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Home ownership is " a form of housing provision characterised by unevenness and inequality rather than homogeneity and uniformity of benefit and experience" Discuss

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Introduction

Home ownership is " a form of housing provision characterised by unevenness and inequality rather than homogeneity and uniformity of benefit and experience" Discuss This essay will be looking at several aspects of home ownership including low cost home ownership, normalisation, owner occupation and how it effects the home owner, grants to home owners and divisions in cities due to ethnicity. These will all be useful in explaining whether or not home ownership is " a form of housing provision characterised by unevenness and inequality rather than homogeneity and uniformity of benefit and experience" Home ownership is when a member of the public uses money they have or borrow enough money to buy a home. Public ownership is when the government provides the housing and you pay a rent to the government in the form of a housing association or Local authority. It is also know as social rented housing. There has been a rise in owner occupation in Britain since the Second World War and the process of residualisation was sped up by the conservatives when they were in power from 1979 to 1997. ...read more.

Middle

Sustainability of an initiative depends on it being sufficiently well targeted to meet government objectives without targeting being so tight as to constrain public demand too severely. For example, cash incentives are very popular with those public sector tenants who are eligible and could afford to purchase with the aid of a grant but the numbers in this category are relatively small and are diminishing. Even with this level of targeting the levels of additionally are low and the extent to which the initiative meets government objectives is questionable" (Morgan, 1998) It also seems likely that the government is going to use low cost home ownership schemes more in the socially rented sector for those in low paid employment rather than building new social rented dwellings. (Morgan, 1998) The government has also helped with grants to homeowners. This was more common in the 1940's when the grants were to houses and not to the homeowners. Grant-aid in the late 1940's provided the finances to carry out repairs and improvements and was there to compensate the landlord for the effects of rent control (that had been introduced after the First World War) ...read more.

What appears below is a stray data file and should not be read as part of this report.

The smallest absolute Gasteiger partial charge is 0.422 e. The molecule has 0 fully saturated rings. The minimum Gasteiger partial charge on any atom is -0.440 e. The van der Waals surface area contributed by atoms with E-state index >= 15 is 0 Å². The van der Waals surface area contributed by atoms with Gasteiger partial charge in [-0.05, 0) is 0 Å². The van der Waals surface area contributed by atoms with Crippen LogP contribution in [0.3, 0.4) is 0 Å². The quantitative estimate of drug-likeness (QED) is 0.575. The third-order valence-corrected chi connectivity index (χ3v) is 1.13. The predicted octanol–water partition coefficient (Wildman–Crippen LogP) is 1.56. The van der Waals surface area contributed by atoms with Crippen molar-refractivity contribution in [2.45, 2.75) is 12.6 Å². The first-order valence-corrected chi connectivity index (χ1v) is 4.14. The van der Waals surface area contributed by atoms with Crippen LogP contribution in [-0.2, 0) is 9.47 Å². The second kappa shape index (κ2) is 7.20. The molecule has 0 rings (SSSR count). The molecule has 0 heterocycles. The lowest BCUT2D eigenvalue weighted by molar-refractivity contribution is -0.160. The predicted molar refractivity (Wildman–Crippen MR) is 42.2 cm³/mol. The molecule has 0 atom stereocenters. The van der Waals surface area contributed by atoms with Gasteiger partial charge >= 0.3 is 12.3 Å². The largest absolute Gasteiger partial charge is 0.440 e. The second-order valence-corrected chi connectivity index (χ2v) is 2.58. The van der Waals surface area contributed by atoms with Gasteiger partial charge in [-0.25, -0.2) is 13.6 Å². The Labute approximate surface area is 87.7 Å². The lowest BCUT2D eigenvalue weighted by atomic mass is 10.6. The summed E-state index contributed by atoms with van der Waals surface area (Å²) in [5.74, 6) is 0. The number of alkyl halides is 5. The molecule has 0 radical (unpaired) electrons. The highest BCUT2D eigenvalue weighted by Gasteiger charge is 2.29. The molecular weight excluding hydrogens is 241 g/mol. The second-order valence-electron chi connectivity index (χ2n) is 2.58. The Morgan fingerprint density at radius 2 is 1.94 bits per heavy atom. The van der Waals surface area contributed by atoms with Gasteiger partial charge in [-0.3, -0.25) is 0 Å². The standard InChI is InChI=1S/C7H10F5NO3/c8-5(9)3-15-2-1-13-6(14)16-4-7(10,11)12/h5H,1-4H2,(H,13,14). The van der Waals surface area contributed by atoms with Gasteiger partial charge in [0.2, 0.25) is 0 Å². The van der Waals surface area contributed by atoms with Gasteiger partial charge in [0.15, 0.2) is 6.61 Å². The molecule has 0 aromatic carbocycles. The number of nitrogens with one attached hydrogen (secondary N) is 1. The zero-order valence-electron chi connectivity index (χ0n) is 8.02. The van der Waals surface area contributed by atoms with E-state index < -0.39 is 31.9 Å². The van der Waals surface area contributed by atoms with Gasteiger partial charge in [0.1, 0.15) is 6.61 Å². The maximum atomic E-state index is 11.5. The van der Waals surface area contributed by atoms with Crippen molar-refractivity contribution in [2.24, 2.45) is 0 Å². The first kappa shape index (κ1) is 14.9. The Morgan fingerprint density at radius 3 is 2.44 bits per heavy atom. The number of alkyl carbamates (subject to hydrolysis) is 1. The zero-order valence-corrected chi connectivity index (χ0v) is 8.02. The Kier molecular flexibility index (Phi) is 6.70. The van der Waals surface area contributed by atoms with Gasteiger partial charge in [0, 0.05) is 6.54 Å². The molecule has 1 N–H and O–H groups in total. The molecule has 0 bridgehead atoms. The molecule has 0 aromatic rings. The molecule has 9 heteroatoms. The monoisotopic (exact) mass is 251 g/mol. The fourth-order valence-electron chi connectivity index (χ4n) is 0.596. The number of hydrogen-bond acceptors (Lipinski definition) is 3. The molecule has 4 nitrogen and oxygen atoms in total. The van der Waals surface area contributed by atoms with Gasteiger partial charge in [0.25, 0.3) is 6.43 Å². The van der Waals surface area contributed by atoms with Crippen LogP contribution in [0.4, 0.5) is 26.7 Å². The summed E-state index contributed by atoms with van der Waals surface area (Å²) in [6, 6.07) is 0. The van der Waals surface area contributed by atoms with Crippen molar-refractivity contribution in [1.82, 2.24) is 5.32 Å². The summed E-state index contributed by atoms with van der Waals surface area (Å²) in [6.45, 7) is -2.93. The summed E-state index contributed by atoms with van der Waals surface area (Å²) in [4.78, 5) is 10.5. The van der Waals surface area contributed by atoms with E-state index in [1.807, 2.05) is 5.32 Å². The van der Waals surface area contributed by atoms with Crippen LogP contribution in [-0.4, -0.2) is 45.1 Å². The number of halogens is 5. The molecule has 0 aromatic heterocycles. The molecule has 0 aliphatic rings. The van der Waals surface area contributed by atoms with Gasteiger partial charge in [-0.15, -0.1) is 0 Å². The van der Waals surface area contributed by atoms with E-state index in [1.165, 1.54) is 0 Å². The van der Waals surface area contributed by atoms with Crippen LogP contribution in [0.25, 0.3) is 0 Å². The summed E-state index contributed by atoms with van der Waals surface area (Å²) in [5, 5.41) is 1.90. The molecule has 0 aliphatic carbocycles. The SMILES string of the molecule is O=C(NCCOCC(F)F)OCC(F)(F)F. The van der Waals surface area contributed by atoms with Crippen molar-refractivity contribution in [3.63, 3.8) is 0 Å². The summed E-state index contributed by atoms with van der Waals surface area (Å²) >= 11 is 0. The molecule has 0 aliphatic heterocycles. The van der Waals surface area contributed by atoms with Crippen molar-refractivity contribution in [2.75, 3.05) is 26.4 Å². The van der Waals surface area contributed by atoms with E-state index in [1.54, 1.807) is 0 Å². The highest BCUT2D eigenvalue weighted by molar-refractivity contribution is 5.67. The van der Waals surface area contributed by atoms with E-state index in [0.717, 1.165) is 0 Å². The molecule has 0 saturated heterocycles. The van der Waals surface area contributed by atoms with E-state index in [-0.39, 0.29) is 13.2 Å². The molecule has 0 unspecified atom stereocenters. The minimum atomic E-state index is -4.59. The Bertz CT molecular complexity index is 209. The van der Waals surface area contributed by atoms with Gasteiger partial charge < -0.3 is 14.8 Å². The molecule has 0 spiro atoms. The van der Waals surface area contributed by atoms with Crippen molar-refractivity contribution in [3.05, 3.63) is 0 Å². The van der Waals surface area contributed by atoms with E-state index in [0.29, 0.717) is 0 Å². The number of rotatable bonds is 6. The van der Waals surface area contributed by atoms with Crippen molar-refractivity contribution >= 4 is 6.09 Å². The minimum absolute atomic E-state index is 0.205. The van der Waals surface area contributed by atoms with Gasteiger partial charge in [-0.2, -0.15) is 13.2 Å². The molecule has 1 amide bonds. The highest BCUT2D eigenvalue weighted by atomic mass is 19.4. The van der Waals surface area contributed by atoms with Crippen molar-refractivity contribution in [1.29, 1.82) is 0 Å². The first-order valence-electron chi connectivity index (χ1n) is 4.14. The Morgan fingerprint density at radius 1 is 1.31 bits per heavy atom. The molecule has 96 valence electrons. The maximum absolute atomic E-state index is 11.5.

Conclusion

In conclusion it can be seen that homeownership does promote inequalities. Inequalities are created between homeowners, those who rent and those who live in council houses. There is unevenness within homeownership as it is seen as a status symbol. For instance a private home in Newlands in Glasgow is looked upon differently to one in Easterhouse. A house in London costs more than it would in Glasgow. You can pay a lot of money for a small house in London, and the same amount of money would get a much larger house in Scotland. This is an example of the unevenness throughout the private sector. There is also social exclusion for those who don't own their own houses, although the government is trying to combat this inequality. There are inequalities and unevenness throughout the housing market but also throughout the private sector itself. There is no homogeneity as is suggested by Forrest, Murie and Williams's only inequality. There is certainly no benefit of experience as more and more people are getting into mortgage arrears and having their homes repossessed because of money being lent out too eagerly. The "benefit of experience" would suggest that we learn from mistakes but just now it seems to be the opposite with still too few taking out insurance against repossession and mortgage arrears. ...read more.

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